In the Supreme Court consolidated appeals of Cavendish Square Holding BV v Talal El Makdessi (Cavendish) and Parking Eye Limited v Beavis (Parking Eye), a more flexible test on whether a contract term is considered penal and thus unenforceable was introduced.
The traditional English law test on penalty clauses centred on whether a clause that takes effect on breach of contract is a "genuine pre-estimate of loss" and therefore compensatory or whether it is aimed at deterring a breach and therefore penal. This penalty rule has been around for over 100 years and in the words of Lord Sumption had become, “an ancient, haphazardly constructed edifice which [had] not weathered well”.
In the consolidated appeals, the Supreme Court restated this rule, by introducing a more flexible test as to “whether the impugned provision is a secondary obligation which imposes a detriment on the contract-breaker out of all proportion to any legitimate interest of the innocent party in the enforcement of the primary obligation.”
Following this decision, the question is no longer whether "the clause [is] unconscionable or a genuine pre-estimate of loss"; rather the innocent party's wider interest will be taken into account when enforcing obligations.
Commentators have since criticised this decision by highlighting the uncertainty of what will amount to a legitimate interest and the circumstances in which a clause will be considered out of proportion to that interest, as this is likely to be open to debate on a case-by-case basis. The new rule does, however, make way for greater freedom of contract; parties of equal bargaining power will be the best judges of what is a legitimate response to a breach of contract and commercially justified, even if, on the old test, this would be seen as a deterrent for breach.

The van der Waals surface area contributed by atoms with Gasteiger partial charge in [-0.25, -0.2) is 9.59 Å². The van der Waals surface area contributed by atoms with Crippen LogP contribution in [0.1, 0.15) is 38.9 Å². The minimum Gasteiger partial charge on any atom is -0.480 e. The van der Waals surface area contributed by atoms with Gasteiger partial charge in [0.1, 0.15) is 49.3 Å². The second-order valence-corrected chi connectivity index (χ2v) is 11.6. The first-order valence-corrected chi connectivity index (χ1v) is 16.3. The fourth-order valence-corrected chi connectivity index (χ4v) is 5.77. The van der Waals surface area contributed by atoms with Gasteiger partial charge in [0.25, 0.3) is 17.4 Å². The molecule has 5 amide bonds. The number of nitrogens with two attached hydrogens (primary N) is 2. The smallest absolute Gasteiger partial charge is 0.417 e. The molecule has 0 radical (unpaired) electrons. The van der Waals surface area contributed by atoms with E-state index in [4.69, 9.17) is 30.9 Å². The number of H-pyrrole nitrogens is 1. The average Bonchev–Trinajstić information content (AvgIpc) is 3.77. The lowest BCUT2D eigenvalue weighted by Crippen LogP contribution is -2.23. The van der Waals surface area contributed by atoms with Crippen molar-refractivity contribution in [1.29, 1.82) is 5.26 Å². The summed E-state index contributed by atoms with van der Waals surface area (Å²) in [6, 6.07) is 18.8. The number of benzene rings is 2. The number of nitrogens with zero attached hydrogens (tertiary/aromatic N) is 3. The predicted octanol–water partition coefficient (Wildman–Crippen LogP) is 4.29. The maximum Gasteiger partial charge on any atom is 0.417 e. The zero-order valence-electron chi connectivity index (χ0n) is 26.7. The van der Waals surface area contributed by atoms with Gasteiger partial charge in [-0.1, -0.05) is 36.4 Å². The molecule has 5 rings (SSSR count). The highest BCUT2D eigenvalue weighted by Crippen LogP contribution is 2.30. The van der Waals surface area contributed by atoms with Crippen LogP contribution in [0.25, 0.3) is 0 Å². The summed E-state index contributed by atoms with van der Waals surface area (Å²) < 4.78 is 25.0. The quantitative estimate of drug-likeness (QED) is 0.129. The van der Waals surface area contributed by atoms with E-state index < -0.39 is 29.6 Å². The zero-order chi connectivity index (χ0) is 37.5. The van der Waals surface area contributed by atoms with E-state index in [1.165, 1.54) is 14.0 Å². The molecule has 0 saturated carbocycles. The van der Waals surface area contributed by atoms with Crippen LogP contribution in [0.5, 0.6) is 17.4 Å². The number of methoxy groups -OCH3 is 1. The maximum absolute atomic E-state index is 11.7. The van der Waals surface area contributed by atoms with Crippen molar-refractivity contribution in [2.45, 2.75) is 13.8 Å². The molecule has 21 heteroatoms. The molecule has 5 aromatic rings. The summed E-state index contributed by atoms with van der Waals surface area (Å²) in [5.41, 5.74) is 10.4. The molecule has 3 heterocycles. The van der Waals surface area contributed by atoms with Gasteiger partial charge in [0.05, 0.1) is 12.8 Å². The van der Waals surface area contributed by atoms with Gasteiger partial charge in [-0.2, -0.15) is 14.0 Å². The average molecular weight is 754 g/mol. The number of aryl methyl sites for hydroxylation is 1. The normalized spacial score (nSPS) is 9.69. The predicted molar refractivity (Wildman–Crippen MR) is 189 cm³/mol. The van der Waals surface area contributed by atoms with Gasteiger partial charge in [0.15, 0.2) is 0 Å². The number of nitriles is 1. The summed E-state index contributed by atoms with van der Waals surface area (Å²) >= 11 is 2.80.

Retention of Title
In the recent case of PST Energy 7 Shipping LLC Product Shipping & Trading S.A. v O.W. Bunker Malta Ltd and others  EWCA Civ 1058, the Court of Appeal ruled that a retention of title clause prevented a contract from being a sale of goods contract. Although the case was decided in the context of shipping, producing direct implications for ship owners, it is likely to have wider implications for retention of title clauses in the context of the Sale of Goods Act 1979 (SGA). In this case, the contract included a clause that, pending payment, the ship owner held the fuel as a baillee but was able to continue using the bunker. This did not release the ship owners from their obligation to pay for the fuel, but the contract did not gain protection under s49(1) of SGA.
Overall, as reported, this decision has implications for contracts for the supply of consumable goods where a retention of title clause provides ever diminishing security for payment. An appeal to the Supreme Court is predicted.